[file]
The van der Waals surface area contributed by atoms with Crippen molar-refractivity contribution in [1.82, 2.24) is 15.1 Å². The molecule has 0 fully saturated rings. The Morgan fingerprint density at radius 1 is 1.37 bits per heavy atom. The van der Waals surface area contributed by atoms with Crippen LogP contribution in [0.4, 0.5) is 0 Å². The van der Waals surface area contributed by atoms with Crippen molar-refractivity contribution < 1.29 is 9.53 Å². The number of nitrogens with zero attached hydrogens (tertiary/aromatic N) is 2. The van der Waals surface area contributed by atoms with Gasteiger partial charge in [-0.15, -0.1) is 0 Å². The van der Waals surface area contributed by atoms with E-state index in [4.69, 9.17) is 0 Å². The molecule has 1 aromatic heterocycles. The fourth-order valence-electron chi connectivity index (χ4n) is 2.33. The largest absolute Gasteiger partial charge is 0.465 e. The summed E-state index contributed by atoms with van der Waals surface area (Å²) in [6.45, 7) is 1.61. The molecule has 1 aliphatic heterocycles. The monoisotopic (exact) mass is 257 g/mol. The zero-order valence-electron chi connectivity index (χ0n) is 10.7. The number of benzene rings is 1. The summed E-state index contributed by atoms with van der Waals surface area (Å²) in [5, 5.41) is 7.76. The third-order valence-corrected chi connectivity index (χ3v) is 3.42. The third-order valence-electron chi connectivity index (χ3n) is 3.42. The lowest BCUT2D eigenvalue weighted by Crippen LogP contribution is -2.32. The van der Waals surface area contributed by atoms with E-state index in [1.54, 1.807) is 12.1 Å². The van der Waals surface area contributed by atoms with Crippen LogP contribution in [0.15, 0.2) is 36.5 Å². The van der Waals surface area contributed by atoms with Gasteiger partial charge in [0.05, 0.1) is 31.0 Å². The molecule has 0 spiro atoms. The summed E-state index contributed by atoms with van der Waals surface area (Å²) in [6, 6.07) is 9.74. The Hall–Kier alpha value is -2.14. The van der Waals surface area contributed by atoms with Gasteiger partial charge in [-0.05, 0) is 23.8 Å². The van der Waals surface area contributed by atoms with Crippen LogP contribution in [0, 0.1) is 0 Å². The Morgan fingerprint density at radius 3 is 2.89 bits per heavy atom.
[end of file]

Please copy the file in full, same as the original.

The van der Waals surface area contributed by atoms with Crippen molar-refractivity contribution in [1.82, 2.24) is 15.1 Å². The molecule has 0 fully saturated rings. The Morgan fingerprint density at radius 1 is 1.37 bits per heavy atom. The van der Waals surface area contributed by atoms with Crippen LogP contribution in [0.4, 0.5) is 0 Å². The van der Waals surface area contributed by atoms with Crippen molar-refractivity contribution < 1.29 is 9.53 Å². The number of nitrogens with zero attached hydrogens (tertiary/aromatic N) is 2. The van der Waals surface area contributed by atoms with Gasteiger partial charge in [-0.15, -0.1) is 0 Å². The van der Waals surface area contributed by atoms with E-state index in [4.69, 9.17) is 0 Å². The molecule has 1 aromatic heterocycles. The fourth-order valence-electron chi connectivity index (χ4n) is 2.33. The largest absolute Gasteiger partial charge is 0.465 e. The summed E-state index contributed by atoms with van der Waals surface area (Å²) in [6.45, 7) is 1.61. The molecule has 1 aliphatic heterocycles. The monoisotopic (exact) mass is 257 g/mol. The zero-order valence-electron chi connectivity index (χ0n) is 10.7. The number of benzene rings is 1. The summed E-state index contributed by atoms with van der Waals surface area (Å²) in [5, 5.41) is 7.76. The third-order valence-corrected chi connectivity index (χ3v) is 3.42. The third-order valence-electron chi connectivity index (χ3n) is 3.42. The lowest BCUT2D eigenvalue weighted by Crippen LogP contribution is -2.32. The van der Waals surface area contributed by atoms with E-state index in [1.54, 1.807) is 12.1 Å². The van der Waals surface area contributed by atoms with Crippen LogP contribution in [0.15, 0.2) is 36.5 Å². The van der Waals surface area contributed by atoms with Gasteiger partial charge in [0.05, 0.1) is 31.0 Å². The molecule has 0 spiro atoms. The summed E-state index contributed by atoms with van der Waals surface area (Å²) in [6, 6.07) is 9.74. The Hall–Kier alpha value is -2.14. The van der Waals surface area contributed by atoms with Gasteiger partial charge in [-0.05, 0) is 23.8 Å². The van der Waals surface area contributed by atoms with Crippen LogP contribution in [0, 0.1) is 0 Å². The Morgan fingerprint density at radius 3 is 2.89 bits per heavy atom.